Companies face issues with training data quality and labeling when launching AI and machine learning initiatives, according to a Dimensional Research report. The worldwide spending on artificial intelligence (AI) systems is predicted to hit $35.8 billion in 2019, according to IDC. This increased spending is no surprise: With digital transformation initiatives critical for business survival, companies are making large investments in advanced technologies. However, nearly eight out of 10 organizations engaged in AI and machine learning said that projects have stalled, according to a Dimensional Research report. The majority (96%) of these organizations said they have run into problems with data quality, data labeling necessary to train AI, and building model confidence.
One of the two task forces announced to be formed by the US House Committee on financial services will be investigating the use of artificial intelligence technologies (AI) for FinTech. The focus of the task force will be to examine digital identification technologies using AI to reduce fraud. It will also look into issues such as regulating ML in the financial services industry, risks associated with algorithms & big data, and the impact of automation on jobs and the economy in the US. AI has been one of the hottest technologies used by emerging FinTech players. It is used in automation, social media analytics & intelligence tools, cybersecurity, fraud prevention, and other areas.
How they describe themselves: Actionable analytics is the backbone of NYSE-listed Enova International, a global online lending company. In the past 14 years, the analytics team has applied predictive and prescriptive analytics to fraud detection, credit risk management, and customer retention and built the Colossus Digital Decisioning Platform to automate and optimize many of Enova's operational decisions. As a result, Enova has extended over $20 billion in credit to over 5 million customers worldwide. Enova Decisions was launched in 2016 to help businesses in financial services, insurance, healthcare, telecommunications, and higher education achieve similar outcomes by leveraging the same analytics expertise and decisioning technology. How they describe their product/innovation: Enova Decisions Cloud is a complete decision management suite where clients can integrate 1st and 3rd party data, deploy machine learning models, manage business rules, monitor performance, and continuously optimize performance.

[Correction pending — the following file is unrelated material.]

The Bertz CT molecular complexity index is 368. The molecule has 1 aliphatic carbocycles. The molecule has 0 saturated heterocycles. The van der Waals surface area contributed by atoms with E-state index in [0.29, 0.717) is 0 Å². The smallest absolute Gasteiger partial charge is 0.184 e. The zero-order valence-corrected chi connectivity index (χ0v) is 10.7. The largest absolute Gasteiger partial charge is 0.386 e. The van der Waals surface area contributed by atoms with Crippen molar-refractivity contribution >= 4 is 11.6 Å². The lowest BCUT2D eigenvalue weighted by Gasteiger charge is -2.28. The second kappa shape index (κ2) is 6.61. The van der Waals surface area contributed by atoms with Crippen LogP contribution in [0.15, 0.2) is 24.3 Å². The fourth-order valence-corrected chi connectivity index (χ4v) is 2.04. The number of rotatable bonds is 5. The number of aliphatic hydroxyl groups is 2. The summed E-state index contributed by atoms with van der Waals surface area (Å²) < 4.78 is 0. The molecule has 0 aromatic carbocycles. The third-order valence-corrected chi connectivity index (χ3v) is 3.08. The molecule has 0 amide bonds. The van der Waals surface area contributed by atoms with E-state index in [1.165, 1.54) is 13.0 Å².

Within the next decade, healthcare will see emerging technologies including artificial intelligence, cloud computing, predictive analytics and blockchain spurring billions of dollars in value increases, according to a new McKinsey & Company report on this tech-driven "era of exponential growth." For these innovations to impact areas like clinical productivity, care delivery and waste reduction, though, certain value pools will need to be disrupted across the entire industry. Here are four possible disruptive changes that could transform healthcare in the coming years, according to McKinsey. More articles about AI: How AI can enhance clinical productivity IBM Research using self-driving car tech to promote seniors' wellbeing Bill calls for $2.2B in federal AI funding
I have worked with 12 startups. They have spanned verticals from fintech and healthcare to ed-tech and biotech, and ranged from pre-seed to post acquisition. My roles have also varied, from deep-in-the-weeds employee #1 to head of data science and strategic advisor. In all of them I worked on interesting machine learning and data science problems. All tried to build great products.